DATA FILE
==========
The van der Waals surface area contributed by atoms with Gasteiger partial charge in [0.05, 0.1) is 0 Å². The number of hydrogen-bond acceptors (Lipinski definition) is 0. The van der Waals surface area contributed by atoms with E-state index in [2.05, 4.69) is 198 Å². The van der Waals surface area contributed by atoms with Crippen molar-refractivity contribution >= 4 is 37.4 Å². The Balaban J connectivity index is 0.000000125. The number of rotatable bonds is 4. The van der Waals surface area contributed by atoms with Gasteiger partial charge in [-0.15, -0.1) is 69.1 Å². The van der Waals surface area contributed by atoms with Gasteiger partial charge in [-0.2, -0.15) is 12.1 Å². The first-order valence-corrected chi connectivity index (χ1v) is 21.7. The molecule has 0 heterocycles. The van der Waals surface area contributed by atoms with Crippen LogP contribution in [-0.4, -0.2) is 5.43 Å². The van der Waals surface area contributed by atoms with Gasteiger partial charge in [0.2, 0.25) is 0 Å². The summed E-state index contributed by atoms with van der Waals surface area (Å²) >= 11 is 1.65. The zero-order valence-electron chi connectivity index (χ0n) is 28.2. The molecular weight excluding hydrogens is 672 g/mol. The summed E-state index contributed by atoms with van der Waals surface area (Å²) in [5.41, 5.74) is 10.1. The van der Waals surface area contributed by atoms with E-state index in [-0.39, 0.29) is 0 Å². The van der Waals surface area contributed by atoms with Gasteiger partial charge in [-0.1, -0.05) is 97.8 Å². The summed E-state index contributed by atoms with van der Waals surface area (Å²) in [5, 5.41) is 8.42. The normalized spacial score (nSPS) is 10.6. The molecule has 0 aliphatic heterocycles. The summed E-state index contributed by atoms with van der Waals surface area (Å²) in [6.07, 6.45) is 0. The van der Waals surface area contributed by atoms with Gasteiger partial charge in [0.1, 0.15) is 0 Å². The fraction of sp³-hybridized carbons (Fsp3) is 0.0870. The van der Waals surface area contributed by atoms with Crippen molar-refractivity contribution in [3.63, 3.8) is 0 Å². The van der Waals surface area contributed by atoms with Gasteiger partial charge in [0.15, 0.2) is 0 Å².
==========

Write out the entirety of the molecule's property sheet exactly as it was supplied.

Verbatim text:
The van der Waals surface area contributed by atoms with Gasteiger partial charge in [0.05, 0.1) is 0 Å². The number of hydrogen-bond acceptors (Lipinski definition) is 0. The van der Waals surface area contributed by atoms with E-state index in [2.05, 4.69) is 198 Å². The van der Waals surface area contributed by atoms with Crippen molar-refractivity contribution >= 4 is 37.4 Å². The Balaban J connectivity index is 0.000000125. The number of rotatable bonds is 4. The van der Waals surface area contributed by atoms with Gasteiger partial charge in [-0.15, -0.1) is 69.1 Å². The van der Waals surface area contributed by atoms with Gasteiger partial charge in [-0.2, -0.15) is 12.1 Å². The first-order valence-corrected chi connectivity index (χ1v) is 21.7. The molecule has 0 heterocycles. The van der Waals surface area contributed by atoms with Crippen LogP contribution in [-0.4, -0.2) is 5.43 Å². The van der Waals surface area contributed by atoms with Gasteiger partial charge in [0.2, 0.25) is 0 Å². The summed E-state index contributed by atoms with van der Waals surface area (Å²) >= 11 is 1.65. The zero-order valence-electron chi connectivity index (χ0n) is 28.2. The molecular weight excluding hydrogens is 672 g/mol. The summed E-state index contributed by atoms with van der Waals surface area (Å²) in [5.41, 5.74) is 10.1. The van der Waals surface area contributed by atoms with E-state index in [-0.39, 0.29) is 0 Å². The van der Waals surface area contributed by atoms with Gasteiger partial charge in [-0.1, -0.05) is 97.8 Å². The summed E-state index contributed by atoms with van der Waals surface area (Å²) in [5, 5.41) is 8.42. The normalized spacial score (nSPS) is 10.6. The molecule has 0 aliphatic heterocycles. The summed E-state index contributed by atoms with van der Waals surface area (Å²) in [6.07, 6.45) is 0. The van der Waals surface area contributed by atoms with Gasteiger partial charge in [0.1, 0.15) is 0 Å². The fraction of sp³-hybridized carbons (Fsp3) is 0.0870. The van der Waals surface area contributed by atoms with Crippen molar-refractivity contribution in [3.63, 3.8) is 0 Å². The van der Waals surface area contributed by atoms with Gasteiger partial charge in [0.15, 0.2) is 0 Å².